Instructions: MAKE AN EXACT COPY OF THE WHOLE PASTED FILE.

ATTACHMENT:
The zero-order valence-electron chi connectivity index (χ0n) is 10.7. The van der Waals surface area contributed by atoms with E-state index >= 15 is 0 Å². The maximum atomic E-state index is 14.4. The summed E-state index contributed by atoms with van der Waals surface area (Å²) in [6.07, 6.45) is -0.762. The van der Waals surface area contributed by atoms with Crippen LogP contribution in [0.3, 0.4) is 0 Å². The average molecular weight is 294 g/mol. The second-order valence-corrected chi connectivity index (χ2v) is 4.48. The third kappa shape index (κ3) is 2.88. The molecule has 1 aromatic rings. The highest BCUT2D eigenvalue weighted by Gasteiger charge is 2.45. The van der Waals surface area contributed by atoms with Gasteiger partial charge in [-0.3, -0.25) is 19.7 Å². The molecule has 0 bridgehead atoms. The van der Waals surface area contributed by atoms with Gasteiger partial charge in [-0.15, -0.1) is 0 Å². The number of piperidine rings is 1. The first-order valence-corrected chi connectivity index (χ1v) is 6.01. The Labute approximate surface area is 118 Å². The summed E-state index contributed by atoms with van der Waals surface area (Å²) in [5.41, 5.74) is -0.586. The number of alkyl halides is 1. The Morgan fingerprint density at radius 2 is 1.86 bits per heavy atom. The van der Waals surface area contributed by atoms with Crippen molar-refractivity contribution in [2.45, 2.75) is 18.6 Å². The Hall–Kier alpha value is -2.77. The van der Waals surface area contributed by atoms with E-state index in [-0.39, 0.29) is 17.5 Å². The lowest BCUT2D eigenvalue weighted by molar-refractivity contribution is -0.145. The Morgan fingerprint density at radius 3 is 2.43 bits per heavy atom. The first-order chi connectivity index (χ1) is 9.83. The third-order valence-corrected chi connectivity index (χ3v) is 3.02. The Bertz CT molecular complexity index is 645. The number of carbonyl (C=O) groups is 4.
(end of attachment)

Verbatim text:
The zero-order valence-electron chi connectivity index (χ0n) is 10.7. The van der Waals surface area contributed by atoms with E-state index >= 15 is 0 Å². The maximum atomic E-state index is 14.4. The summed E-state index contributed by atoms with van der Waals surface area (Å²) in [6.07, 6.45) is -0.762. The van der Waals surface area contributed by atoms with Crippen LogP contribution in [0.3, 0.4) is 0 Å². The average molecular weight is 294 g/mol. The second-order valence-corrected chi connectivity index (χ2v) is 4.48. The third kappa shape index (κ3) is 2.88. The molecule has 1 aromatic rings. The highest BCUT2D eigenvalue weighted by Gasteiger charge is 2.45. The van der Waals surface area contributed by atoms with Gasteiger partial charge in [-0.3, -0.25) is 19.7 Å². The molecule has 0 bridgehead atoms. The van der Waals surface area contributed by atoms with Gasteiger partial charge in [-0.15, -0.1) is 0 Å². The number of piperidine rings is 1. The first-order valence-corrected chi connectivity index (χ1v) is 6.01. The Labute approximate surface area is 118 Å². The summed E-state index contributed by atoms with van der Waals surface area (Å²) in [5.41, 5.74) is -0.586. The number of alkyl halides is 1. The Morgan fingerprint density at radius 2 is 1.86 bits per heavy atom. The van der Waals surface area contributed by atoms with Crippen molar-refractivity contribution in [2.45, 2.75) is 18.6 Å². The Hall–Kier alpha value is -2.77. The van der Waals surface area contributed by atoms with E-state index in [-0.39, 0.29) is 17.5 Å². The lowest BCUT2D eigenvalue weighted by molar-refractivity contribution is -0.145. The Morgan fingerprint density at radius 3 is 2.43 bits per heavy atom. The first-order chi connectivity index (χ1) is 9.83. The third-order valence-corrected chi connectivity index (χ3v) is 3.02. The Bertz CT molecular complexity index is 645. The number of carbonyl (C=O) groups is 4.